According to pair-wise correlation analysis, inter-KPI relationships are categorised into three groups: parallel, sequential, and coupled relationships [10]. Investigation into pair-wise correlation shows that it only considers the strong cause-effect relationship between two KPIs [10]. Other influences may be caused by third-party KPIs that may have changing effects on the relationship between the first and second KPIs. This problem is magnified when such a pair-wise correlation analysis technique is employed to identify relationships between a large set of KPIs. It is for this reason that pair-wise correlation analysis is regarded as an unsuitable technique when the aim is to identify inter-KPI relationships [3]. In response to the limitations identified in the frameworks and methodologies, the QRPMS methodology was developed [3]. QRPMS actively avoids the use of any subjective analytical or pair-wise correlation techniques, and employs two mathematical techniques to complete the objective identification and quantification of inter-KPI relationships. Principal component analysis (PCA) is employed to identify the relationships, and partial least squares (PLS) regression analysis is used to quantify these relationships. These two techniques are considered more objective due to the exclusion of interference bias [3].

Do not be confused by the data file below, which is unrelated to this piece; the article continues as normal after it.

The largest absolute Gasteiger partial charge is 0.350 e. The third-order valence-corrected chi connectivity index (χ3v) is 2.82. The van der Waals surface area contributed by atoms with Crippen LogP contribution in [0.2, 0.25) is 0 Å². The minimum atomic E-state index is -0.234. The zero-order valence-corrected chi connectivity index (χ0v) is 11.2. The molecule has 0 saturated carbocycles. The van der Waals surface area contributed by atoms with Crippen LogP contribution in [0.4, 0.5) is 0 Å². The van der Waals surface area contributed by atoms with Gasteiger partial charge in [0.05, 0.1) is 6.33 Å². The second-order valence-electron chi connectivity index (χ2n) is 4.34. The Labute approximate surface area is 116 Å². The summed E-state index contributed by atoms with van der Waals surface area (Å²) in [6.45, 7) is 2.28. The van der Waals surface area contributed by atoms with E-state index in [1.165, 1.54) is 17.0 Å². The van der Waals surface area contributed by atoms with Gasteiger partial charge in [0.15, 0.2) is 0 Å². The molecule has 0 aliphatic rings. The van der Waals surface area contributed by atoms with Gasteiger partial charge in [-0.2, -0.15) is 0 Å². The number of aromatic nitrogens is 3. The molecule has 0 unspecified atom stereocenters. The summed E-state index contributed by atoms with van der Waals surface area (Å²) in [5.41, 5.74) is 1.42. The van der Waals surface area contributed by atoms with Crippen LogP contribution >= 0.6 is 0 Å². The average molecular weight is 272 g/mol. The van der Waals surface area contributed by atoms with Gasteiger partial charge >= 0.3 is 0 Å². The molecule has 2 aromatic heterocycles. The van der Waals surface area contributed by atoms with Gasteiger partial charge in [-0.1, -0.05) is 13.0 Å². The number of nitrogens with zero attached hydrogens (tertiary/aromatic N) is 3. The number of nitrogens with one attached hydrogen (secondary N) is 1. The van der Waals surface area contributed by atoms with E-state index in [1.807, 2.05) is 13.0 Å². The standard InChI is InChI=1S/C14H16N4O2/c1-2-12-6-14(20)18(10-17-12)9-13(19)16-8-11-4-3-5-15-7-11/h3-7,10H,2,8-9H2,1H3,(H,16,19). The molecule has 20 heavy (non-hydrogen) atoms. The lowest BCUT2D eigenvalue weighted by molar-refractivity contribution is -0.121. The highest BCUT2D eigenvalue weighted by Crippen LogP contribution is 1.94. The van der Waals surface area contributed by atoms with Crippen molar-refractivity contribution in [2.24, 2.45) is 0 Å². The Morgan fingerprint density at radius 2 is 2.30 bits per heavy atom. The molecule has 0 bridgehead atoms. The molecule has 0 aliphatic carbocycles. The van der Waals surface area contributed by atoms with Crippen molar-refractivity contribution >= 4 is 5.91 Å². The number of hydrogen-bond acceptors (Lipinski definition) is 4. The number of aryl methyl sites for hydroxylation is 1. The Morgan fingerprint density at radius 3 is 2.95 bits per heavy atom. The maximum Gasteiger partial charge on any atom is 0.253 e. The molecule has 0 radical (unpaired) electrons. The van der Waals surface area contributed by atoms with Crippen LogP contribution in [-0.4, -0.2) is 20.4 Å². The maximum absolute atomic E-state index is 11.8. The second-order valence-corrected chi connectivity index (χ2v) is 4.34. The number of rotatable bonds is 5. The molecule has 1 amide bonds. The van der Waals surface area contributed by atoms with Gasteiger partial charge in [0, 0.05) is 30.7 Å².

Investigation into the constituents of QRPMS identifies an inherent limitation when executing a critical step in the final stages of PCA. PCA is a multivariate statistical technique through which the important information found in a multivariate dataset can be reproduced, with minimal loss of information, by new and fewer variables - referred to as principal components (PCs). PCA computes several PCs that are equal to the total number of variables (KPIs, in this context) being assessed by PCA [11]. The critical step in QRPMS entails the process of selecting the appropriate number of PCs to retain for further analysis, while suffering a minimum loss of information from the original dataset.

The QRPMS methodology employs the Guttman-Kaiser (K1) selection criteria to determine the number of PCs to retain. K1 is, however, not considered to be a reliable or accurate selection criterion, although some publications use it without reservation [12, 13]. This claim is supported by other authors, who agree that K1 cannot be recommended for use in PCA, and should be discarded from the list of acceptable selection criteria [14, 15, 16]. An improved version of QRPMS, in which more accurate and reliable selection criteria are employed, is introduced in this study. This improved methodology is referred to as the quantitative identification of inter-performance measure relationships (QIIPMR) methodology.